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One in four Philly teachers exit their schools each year

Such churn can destabilize schools. Half of the departing teachers leave the District entirely, but many just transfer to other schools in the city.

This article was originally published in The Notebook. In August 2020, The Notebook became Chalkbeat Philadelphia.

An average of 27 percent of Philadelphia District teachers leave their schools at the end of the year, either transferring to another school or leaving the District – and sometimes the profession – entirely, according to a new report. The study, from the Philadelphia Education Research Consortium (PERC) and Research for Action, looks at 2009-10 through 2015-16.

Such mobility can be positive as teachers seek a better fit for their talents, but it can also be destabilizing for students and school communities, the report notes.

“Recent research has shown that, on average, teacher mobility negatively affects student achievement,” it states, citing a 2017 study on teacher churn. “These negative effects occur, in part, because there is a learning curve for new teachers.”

Many of the departing teachers simply retire. But over the years of the study, the mobility rate of first-year teachers was over 50 percent and rivaled that of 30-year veterans eligible for retirement. Math, science, and English teachers were more mobile than other teachers, although all grades, levels, and subjects were affected.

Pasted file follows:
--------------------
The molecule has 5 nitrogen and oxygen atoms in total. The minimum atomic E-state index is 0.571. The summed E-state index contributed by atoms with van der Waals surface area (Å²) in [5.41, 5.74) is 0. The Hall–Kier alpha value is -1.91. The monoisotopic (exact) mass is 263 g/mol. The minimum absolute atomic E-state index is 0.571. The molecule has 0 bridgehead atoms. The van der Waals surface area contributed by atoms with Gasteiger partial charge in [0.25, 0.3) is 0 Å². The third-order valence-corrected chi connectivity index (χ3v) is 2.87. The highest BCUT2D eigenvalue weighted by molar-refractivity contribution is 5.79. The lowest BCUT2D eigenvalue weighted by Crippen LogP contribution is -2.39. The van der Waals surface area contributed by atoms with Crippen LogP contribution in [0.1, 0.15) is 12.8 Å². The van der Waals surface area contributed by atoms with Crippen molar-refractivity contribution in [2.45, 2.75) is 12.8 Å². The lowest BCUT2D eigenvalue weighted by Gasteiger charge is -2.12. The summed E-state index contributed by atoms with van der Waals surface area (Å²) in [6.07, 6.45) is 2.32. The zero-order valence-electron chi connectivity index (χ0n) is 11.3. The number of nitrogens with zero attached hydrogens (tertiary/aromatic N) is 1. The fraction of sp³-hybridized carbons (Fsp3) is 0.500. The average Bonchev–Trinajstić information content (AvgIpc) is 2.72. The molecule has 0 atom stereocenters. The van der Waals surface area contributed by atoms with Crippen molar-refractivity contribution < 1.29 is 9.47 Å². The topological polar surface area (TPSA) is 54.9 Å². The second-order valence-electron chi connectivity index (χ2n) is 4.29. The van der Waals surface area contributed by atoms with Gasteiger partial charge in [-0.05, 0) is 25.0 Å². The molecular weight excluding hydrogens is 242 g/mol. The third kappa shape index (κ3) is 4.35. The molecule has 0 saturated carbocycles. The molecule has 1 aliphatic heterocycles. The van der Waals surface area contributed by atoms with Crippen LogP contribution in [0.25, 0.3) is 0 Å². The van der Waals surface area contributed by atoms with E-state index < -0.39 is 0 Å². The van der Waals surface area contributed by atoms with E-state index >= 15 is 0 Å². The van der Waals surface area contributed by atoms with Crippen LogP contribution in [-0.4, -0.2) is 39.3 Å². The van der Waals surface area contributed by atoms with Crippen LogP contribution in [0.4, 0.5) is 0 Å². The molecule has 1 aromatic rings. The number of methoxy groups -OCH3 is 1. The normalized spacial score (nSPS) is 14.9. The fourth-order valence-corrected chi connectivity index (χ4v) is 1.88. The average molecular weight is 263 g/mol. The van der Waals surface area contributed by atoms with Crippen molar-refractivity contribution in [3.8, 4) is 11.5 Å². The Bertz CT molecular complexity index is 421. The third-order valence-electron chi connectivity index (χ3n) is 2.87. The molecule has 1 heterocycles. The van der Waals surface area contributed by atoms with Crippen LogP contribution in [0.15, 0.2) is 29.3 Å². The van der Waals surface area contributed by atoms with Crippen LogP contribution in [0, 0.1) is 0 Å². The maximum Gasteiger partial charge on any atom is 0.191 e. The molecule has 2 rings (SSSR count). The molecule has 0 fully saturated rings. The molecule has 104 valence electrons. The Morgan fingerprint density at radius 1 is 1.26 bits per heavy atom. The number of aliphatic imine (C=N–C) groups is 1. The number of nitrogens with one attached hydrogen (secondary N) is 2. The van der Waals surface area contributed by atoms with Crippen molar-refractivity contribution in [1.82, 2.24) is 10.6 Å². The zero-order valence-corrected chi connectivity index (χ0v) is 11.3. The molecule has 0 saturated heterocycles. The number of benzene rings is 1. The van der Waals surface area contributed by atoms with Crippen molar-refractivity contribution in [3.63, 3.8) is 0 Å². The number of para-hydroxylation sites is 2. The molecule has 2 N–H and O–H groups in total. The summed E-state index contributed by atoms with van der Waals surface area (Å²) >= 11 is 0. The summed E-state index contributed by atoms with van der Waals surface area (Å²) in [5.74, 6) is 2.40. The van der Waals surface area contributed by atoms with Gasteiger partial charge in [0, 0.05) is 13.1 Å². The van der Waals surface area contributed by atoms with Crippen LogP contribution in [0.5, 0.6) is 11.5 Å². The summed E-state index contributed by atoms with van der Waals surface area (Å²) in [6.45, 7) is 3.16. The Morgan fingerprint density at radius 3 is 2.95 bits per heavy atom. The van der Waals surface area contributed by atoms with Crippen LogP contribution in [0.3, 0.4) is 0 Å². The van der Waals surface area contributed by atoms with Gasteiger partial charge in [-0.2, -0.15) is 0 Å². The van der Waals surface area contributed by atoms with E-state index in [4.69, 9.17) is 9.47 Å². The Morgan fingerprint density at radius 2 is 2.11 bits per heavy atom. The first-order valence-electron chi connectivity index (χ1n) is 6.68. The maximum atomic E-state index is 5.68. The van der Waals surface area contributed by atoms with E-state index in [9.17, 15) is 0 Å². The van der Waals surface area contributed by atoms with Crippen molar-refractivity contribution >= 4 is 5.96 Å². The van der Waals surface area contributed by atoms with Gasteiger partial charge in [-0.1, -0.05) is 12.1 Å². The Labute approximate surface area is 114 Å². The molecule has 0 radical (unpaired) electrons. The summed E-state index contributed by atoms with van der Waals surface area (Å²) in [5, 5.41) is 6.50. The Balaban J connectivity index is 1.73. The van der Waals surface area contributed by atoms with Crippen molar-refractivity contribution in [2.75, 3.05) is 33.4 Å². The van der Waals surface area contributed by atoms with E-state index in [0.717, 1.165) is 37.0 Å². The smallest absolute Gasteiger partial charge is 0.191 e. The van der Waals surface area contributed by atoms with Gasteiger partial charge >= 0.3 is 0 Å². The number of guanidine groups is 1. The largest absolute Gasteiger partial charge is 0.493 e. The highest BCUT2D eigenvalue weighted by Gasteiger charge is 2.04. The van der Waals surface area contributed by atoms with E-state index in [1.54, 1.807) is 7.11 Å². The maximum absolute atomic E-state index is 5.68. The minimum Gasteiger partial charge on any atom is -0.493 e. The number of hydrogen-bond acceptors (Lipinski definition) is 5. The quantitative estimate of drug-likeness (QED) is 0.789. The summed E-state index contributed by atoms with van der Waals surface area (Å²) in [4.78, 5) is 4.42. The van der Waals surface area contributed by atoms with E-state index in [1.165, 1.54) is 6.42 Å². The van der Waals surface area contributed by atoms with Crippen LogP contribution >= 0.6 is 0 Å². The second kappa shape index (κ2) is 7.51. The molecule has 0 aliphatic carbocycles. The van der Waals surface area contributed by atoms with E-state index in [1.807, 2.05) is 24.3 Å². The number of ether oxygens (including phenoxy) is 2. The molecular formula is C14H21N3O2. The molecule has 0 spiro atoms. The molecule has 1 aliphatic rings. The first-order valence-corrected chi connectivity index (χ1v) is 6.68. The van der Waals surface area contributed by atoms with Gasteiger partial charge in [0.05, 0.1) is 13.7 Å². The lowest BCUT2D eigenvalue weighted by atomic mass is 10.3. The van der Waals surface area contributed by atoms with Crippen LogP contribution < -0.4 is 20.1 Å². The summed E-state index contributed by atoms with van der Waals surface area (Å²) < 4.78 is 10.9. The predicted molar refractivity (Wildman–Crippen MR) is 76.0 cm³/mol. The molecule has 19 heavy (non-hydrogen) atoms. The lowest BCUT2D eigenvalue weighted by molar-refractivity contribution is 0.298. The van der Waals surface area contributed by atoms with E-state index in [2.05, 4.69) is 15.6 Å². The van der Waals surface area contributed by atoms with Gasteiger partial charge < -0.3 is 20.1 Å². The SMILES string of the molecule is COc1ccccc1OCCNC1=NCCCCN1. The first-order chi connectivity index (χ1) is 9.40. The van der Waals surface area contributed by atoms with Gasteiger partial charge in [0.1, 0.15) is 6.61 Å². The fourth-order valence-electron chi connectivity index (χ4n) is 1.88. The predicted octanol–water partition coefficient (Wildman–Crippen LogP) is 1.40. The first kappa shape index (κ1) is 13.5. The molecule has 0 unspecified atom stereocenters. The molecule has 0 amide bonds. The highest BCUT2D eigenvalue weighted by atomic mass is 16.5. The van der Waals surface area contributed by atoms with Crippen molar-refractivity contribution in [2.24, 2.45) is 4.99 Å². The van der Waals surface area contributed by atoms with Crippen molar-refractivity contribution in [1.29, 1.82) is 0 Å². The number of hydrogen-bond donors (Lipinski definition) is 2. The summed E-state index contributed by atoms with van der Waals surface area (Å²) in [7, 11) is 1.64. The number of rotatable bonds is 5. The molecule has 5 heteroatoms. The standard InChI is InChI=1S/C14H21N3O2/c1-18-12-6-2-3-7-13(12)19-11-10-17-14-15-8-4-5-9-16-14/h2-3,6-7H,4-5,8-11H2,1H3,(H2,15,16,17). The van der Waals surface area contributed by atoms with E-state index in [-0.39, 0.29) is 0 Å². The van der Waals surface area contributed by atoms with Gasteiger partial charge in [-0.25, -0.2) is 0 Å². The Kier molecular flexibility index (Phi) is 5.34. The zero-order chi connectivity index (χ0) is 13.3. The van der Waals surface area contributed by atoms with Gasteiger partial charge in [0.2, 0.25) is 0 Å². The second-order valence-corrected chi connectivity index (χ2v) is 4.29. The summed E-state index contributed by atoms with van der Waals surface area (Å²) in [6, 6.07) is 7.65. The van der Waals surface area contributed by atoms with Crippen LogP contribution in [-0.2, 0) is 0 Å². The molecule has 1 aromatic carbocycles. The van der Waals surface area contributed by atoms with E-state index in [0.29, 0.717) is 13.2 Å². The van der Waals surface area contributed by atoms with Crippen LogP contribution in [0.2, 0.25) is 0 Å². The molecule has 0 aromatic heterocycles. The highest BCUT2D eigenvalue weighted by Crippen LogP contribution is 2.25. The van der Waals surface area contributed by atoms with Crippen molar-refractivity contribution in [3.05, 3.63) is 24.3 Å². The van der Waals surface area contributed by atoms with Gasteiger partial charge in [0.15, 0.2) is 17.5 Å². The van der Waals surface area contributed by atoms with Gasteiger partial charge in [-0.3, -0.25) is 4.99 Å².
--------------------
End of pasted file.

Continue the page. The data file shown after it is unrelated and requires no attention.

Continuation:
Teachers who move from one school to another within the District are likely to go to a school with a different demographic profile: fewer students of color, fewer low-income students, and higher math and language arts test scores. This trend is “consistent with national patterns,” the report notes.

“Over time, without sustained attention to incentives to keep effective teachers in the most disadvantaged schools, this mobility can result in the most disadvantaged schools having consistently high staff turnover and a large number of novice teachers each year,” the report says.

Mobility levels were highest in 2010-11, when the District converted several low-achieving schools to charters, and in 2012-13, when, facing a so-called “doomsday” budget, the District closed two dozen schools and laid off thousands of employees. In those years, the mobility rate exceeded one-third.

From PERC report: “Teacher Mobility in the School District of Philadelphia, 2009-10 through 2015-16

The researchers analyzed annual databases available on the Pennsylvania Department of Education website that list all teachers in the state. The database includes the teachers’ level of experience, school, gender, specialty, salary, and position.

Refuting a commonly held assumption, the researchers found that relatively few District teachers left to go to a charter school or a nearby district. They were more likely to either leave teaching entirely (at least within Pennsylvania) or move to another District school.

“Teachers with 1-3 years’ experience are over-represented among teachers who exited SDP or transferred to another SDP school,” the report notes. “Some of this mobility may be normal and beneficial, as teachers seek school assignments that best match their skills, but some of this mobility may be the result of difficult teaching assignments or lack of support for new teachers.”

The authors of the report, led by Matthew Steinberg of the University of Pennsylvania Graduate School of Education and Ruth Curran Neild of PERC, note that such mobility also has “substantial economic costs” because districts must spend more money on recruiting and screening new applicants to deal with the constant churn.